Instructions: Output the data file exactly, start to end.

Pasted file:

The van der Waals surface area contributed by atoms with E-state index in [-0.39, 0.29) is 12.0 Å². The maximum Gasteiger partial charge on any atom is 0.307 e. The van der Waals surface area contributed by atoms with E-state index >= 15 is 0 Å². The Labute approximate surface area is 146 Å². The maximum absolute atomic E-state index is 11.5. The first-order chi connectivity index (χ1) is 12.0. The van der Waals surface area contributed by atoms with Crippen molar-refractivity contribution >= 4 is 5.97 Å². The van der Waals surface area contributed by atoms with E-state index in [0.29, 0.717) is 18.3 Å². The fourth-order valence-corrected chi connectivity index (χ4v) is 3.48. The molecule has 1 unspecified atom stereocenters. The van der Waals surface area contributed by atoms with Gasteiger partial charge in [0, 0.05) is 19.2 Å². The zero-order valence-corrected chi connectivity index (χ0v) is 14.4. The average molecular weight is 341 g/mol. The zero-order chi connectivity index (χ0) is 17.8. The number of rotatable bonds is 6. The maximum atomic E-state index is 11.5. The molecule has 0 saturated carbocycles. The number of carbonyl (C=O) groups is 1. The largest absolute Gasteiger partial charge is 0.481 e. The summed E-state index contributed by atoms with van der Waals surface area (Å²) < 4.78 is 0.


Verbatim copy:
The van der Waals surface area contributed by atoms with E-state index in [-0.39, 0.29) is 12.0 Å². The maximum Gasteiger partial charge on any atom is 0.307 e. The van der Waals surface area contributed by atoms with E-state index >= 15 is 0 Å². The Labute approximate surface area is 146 Å². The maximum absolute atomic E-state index is 11.5. The first-order chi connectivity index (χ1) is 12.0. The van der Waals surface area contributed by atoms with Crippen molar-refractivity contribution >= 4 is 5.97 Å². The van der Waals surface area contributed by atoms with E-state index in [0.29, 0.717) is 18.3 Å². The fourth-order valence-corrected chi connectivity index (χ4v) is 3.48. The molecule has 1 unspecified atom stereocenters. The van der Waals surface area contributed by atoms with Gasteiger partial charge in [0, 0.05) is 19.2 Å². The zero-order valence-corrected chi connectivity index (χ0v) is 14.4. The average molecular weight is 341 g/mol. The zero-order chi connectivity index (χ0) is 17.8. The number of rotatable bonds is 6. The maximum atomic E-state index is 11.5. The molecule has 0 saturated carbocycles. The number of carbonyl (C=O) groups is 1. The largest absolute Gasteiger partial charge is 0.481 e. The summed E-state index contributed by atoms with van der Waals surface area (Å²) < 4.78 is 0.